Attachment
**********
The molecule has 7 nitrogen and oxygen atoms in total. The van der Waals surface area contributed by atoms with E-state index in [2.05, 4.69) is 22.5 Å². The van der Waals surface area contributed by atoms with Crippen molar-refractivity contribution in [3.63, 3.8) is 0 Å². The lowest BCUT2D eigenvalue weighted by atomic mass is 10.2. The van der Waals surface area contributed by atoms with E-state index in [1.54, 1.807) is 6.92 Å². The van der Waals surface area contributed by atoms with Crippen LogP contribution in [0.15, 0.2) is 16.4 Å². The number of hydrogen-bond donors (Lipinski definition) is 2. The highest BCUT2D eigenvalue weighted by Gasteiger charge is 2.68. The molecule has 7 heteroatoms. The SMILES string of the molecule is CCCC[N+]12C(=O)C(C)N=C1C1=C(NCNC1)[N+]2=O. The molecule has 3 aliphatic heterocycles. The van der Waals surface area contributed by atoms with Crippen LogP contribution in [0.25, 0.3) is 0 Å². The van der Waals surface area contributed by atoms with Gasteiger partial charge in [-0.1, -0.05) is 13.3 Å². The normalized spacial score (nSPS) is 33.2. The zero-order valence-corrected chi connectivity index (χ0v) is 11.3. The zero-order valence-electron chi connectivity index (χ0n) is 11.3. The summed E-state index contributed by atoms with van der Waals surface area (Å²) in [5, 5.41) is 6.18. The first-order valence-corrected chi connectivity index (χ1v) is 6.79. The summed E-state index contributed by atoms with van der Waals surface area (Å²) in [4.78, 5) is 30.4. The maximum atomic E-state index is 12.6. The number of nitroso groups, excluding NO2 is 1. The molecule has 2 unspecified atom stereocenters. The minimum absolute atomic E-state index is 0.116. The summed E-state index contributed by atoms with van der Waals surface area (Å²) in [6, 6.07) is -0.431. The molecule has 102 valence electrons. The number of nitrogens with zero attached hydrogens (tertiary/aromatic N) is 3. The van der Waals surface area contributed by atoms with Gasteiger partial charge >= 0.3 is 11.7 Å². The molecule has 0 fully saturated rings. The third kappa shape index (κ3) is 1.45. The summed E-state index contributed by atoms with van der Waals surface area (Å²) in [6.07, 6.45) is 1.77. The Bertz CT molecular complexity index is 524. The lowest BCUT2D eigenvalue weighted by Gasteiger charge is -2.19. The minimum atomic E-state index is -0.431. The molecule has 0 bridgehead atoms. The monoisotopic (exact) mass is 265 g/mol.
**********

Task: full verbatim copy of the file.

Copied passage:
The molecule has 7 nitrogen and oxygen atoms in total. The van der Waals surface area contributed by atoms with E-state index in [2.05, 4.69) is 22.5 Å². The van der Waals surface area contributed by atoms with Crippen molar-refractivity contribution in [3.63, 3.8) is 0 Å². The lowest BCUT2D eigenvalue weighted by atomic mass is 10.2. The van der Waals surface area contributed by atoms with E-state index in [1.54, 1.807) is 6.92 Å². The van der Waals surface area contributed by atoms with Crippen LogP contribution in [0.15, 0.2) is 16.4 Å². The number of hydrogen-bond donors (Lipinski definition) is 2. The highest BCUT2D eigenvalue weighted by Gasteiger charge is 2.68. The molecule has 7 heteroatoms. The SMILES string of the molecule is CCCC[N+]12C(=O)C(C)N=C1C1=C(NCNC1)[N+]2=O. The molecule has 3 aliphatic heterocycles. The van der Waals surface area contributed by atoms with Crippen LogP contribution in [0.25, 0.3) is 0 Å². The van der Waals surface area contributed by atoms with Gasteiger partial charge in [-0.1, -0.05) is 13.3 Å². The normalized spacial score (nSPS) is 33.2. The zero-order valence-corrected chi connectivity index (χ0v) is 11.3. The zero-order valence-electron chi connectivity index (χ0n) is 11.3. The summed E-state index contributed by atoms with van der Waals surface area (Å²) in [5, 5.41) is 6.18. The first-order valence-corrected chi connectivity index (χ1v) is 6.79. The summed E-state index contributed by atoms with van der Waals surface area (Å²) in [4.78, 5) is 30.4. The maximum atomic E-state index is 12.6. The number of nitroso groups, excluding NO2 is 1. The molecule has 2 unspecified atom stereocenters. The minimum absolute atomic E-state index is 0.116. The summed E-state index contributed by atoms with van der Waals surface area (Å²) in [6, 6.07) is -0.431. The molecule has 102 valence electrons. The number of nitrogens with zero attached hydrogens (tertiary/aromatic N) is 3. The van der Waals surface area contributed by atoms with Gasteiger partial charge >= 0.3 is 11.7 Å². The molecule has 0 fully saturated rings. The third kappa shape index (κ3) is 1.45. The summed E-state index contributed by atoms with van der Waals surface area (Å²) in [6.07, 6.45) is 1.77. The Bertz CT molecular complexity index is 524. The lowest BCUT2D eigenvalue weighted by Gasteiger charge is -2.19. The minimum atomic E-state index is -0.431. The molecule has 0 bridgehead atoms. The monoisotopic (exact) mass is 265 g/mol.